Almost a century ago Harold Hotelling, the American economist, inaugurated the concept of “spatial competition”, recognising that businesses compete on position as well as price. Hotelling did not, though, actually use an anecdote often attributed to him of two boys arriving to sell ice cream on a long well-populated beach on a hot day. But posterity has agreed that the original article would have been much more vivid if he had.
The two boys would naturally gravitate together. If there were any distance between them, each would gain some of the other’s customers by moving closer. Yet each would find that their existing customers still reached them first. The result is inefficient — the average walk for an ice cream would be shorter if the carts were spaced further apart — but the result is inevitable.
We observe this clustering phenomenon in the similarity of product offerings from Hertz and Avis, or Unilever and Procter & Gamble. Australia’s “two airline policy”, now abandoned, led the two ostensibly competing companies to select almost identical schedules.
In his initial 1929 article, Hotelling noted that his analysis might be relevant to politics as well as economics, a thesis developed later by Anthony Downs, a political scientist. In a two-party system, policy positions would be close together, for the same reason as the ice cream sellers. From time to time, one party might move away from the middle ground but electoral arithmetic would drive it back to the centre.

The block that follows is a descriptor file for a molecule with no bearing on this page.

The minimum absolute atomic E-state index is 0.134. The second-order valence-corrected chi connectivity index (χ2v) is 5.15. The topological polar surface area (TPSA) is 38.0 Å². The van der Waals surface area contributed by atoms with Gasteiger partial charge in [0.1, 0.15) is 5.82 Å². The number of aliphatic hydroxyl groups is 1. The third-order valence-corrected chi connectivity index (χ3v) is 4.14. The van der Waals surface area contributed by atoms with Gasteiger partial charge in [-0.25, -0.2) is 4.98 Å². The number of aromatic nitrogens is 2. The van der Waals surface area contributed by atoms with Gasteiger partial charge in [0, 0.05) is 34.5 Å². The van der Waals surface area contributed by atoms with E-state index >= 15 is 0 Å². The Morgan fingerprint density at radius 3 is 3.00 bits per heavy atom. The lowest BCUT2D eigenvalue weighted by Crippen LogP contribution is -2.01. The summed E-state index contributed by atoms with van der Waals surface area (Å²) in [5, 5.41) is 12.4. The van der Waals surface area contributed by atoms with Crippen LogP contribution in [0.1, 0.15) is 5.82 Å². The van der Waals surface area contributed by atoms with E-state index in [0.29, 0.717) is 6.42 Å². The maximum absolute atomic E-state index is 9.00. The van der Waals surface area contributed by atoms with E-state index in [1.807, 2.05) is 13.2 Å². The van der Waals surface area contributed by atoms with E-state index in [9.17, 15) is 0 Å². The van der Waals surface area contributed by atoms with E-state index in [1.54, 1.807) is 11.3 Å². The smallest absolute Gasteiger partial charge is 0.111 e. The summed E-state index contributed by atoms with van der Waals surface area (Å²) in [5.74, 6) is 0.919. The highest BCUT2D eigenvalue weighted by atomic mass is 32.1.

Significantly, a three-party version of the game turns out to have no equilibrium. A stable outcome requires that one of the players is driven out. As the number of participants increases, however, the solution approaches one in which ice cream carts, or political parties, are evenly spaced along the beach. Where entry is cheap, as with proportional representation, voters have a wide variety of positions to choose. But where entry is costly, as in a first-past-the-post system, two parties with similar policies will be the norm.
The rise of democracy in the selection of party leaders has introduced a complication. The selection of US presidential candidates was once largely the prerogative of party bosses but is now the result of an exhaustive process of primaries. Leaders of the UK’s Conservative party were once chosen by men in smoke-filled rooms, while Labour left the decision to MPs; both now give the party at large the final say.
But politics is not quite the same as ice cream. You can only aspire to take charge of the political ice cream cart if you are the most popular candidate among your own customers. And the ill-served customers at the far ends of the beach are likely to be most voluble in expressing their views. Those nearer the middle, basking in the sun with an ice cream readily to hand, have little incentive to become involved.
The characteristics needed to win the leadership of your party are very different from those needed to win the leadership of your country. Extreme candidates are selected who lose races that mainstream candidates might have won. Parties revert, after years in opposition, to leaders such as the UK’s former Labour Prime Minister Tony Blair and Conservative Prime Minister David Cameron who are more popular with voters than with their parties.
Hotelling’s model illuminates the paradoxes of modern politics. The existence of two middle-of-the-road parties with immaterial differences is not a negation of democracy but an accurate expression of popular will. That outcome leads to complacency and apathy. But, given the prevalence of apathy, greater opportunity for engagement may lead to less democracy, not more, because those who do engage are necessarily unrepresentative. In politics as in economics, choice works best for you when you do not have to exercise it.
This article was first published in the Financial Times on April 8th, 2015.